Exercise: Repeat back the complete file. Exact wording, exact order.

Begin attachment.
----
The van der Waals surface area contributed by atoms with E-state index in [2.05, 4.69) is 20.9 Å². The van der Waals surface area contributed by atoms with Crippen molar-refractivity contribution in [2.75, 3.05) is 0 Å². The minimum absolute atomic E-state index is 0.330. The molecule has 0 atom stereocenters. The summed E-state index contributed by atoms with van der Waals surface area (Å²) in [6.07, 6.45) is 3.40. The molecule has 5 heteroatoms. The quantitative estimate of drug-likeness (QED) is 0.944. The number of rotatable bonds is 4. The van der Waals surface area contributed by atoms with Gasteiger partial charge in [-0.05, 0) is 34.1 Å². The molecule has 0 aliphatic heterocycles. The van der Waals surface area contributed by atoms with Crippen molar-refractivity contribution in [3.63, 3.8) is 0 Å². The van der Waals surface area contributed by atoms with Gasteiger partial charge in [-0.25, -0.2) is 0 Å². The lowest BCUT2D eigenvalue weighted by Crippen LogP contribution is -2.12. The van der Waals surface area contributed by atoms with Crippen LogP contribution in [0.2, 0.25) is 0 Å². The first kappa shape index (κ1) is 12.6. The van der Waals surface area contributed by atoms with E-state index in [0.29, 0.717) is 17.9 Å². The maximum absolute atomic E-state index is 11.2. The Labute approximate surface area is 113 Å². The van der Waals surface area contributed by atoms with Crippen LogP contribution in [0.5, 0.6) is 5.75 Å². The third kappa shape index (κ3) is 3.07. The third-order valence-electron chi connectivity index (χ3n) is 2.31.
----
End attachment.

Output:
The van der Waals surface area contributed by atoms with E-state index in [2.05, 4.69) is 20.9 Å². The van der Waals surface area contributed by atoms with Crippen molar-refractivity contribution in [2.75, 3.05) is 0 Å². The minimum absolute atomic E-state index is 0.330. The molecule has 0 atom stereocenters. The summed E-state index contributed by atoms with van der Waals surface area (Å²) in [6.07, 6.45) is 3.40. The molecule has 5 heteroatoms. The quantitative estimate of drug-likeness (QED) is 0.944. The number of rotatable bonds is 4. The van der Waals surface area contributed by atoms with Gasteiger partial charge in [-0.05, 0) is 34.1 Å². The molecule has 0 aliphatic heterocycles. The van der Waals surface area contributed by atoms with Crippen molar-refractivity contribution in [3.63, 3.8) is 0 Å². The van der Waals surface area contributed by atoms with Gasteiger partial charge in [-0.25, -0.2) is 0 Å². The lowest BCUT2D eigenvalue weighted by Crippen LogP contribution is -2.12. The van der Waals surface area contributed by atoms with Crippen LogP contribution in [0.2, 0.25) is 0 Å². The first kappa shape index (κ1) is 12.6. The van der Waals surface area contributed by atoms with E-state index in [0.29, 0.717) is 17.9 Å². The maximum absolute atomic E-state index is 11.2. The Labute approximate surface area is 113 Å². The van der Waals surface area contributed by atoms with Crippen LogP contribution in [0.5, 0.6) is 5.75 Å². The third kappa shape index (κ3) is 3.07. The third-order valence-electron chi connectivity index (χ3n) is 2.31.